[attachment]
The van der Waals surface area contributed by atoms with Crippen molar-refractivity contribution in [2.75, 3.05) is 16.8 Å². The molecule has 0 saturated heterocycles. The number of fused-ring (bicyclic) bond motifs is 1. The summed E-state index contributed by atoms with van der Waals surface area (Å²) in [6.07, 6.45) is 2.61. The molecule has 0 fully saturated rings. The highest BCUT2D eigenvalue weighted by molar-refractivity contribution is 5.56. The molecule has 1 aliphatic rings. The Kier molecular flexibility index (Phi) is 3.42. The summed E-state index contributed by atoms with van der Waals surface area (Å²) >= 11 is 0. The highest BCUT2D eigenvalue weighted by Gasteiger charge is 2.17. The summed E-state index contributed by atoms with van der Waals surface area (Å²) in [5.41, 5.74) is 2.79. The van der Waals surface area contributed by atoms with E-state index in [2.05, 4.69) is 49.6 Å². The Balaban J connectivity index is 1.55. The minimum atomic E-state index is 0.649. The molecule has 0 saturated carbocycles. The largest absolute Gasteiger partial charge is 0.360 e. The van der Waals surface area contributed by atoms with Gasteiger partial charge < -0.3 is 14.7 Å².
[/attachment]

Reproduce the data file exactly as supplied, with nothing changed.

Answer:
The van der Waals surface area contributed by atoms with Crippen molar-refractivity contribution in [2.75, 3.05) is 16.8 Å². The molecule has 0 saturated heterocycles. The number of fused-ring (bicyclic) bond motifs is 1. The summed E-state index contributed by atoms with van der Waals surface area (Å²) in [6.07, 6.45) is 2.61. The molecule has 0 fully saturated rings. The highest BCUT2D eigenvalue weighted by molar-refractivity contribution is 5.56. The molecule has 1 aliphatic rings. The Kier molecular flexibility index (Phi) is 3.42. The summed E-state index contributed by atoms with van der Waals surface area (Å²) >= 11 is 0. The highest BCUT2D eigenvalue weighted by Gasteiger charge is 2.17. The summed E-state index contributed by atoms with van der Waals surface area (Å²) in [5.41, 5.74) is 2.79. The van der Waals surface area contributed by atoms with E-state index in [2.05, 4.69) is 49.6 Å². The Balaban J connectivity index is 1.55. The minimum atomic E-state index is 0.649. The molecule has 0 saturated carbocycles. The largest absolute Gasteiger partial charge is 0.360 e. The van der Waals surface area contributed by atoms with Gasteiger partial charge < -0.3 is 14.7 Å².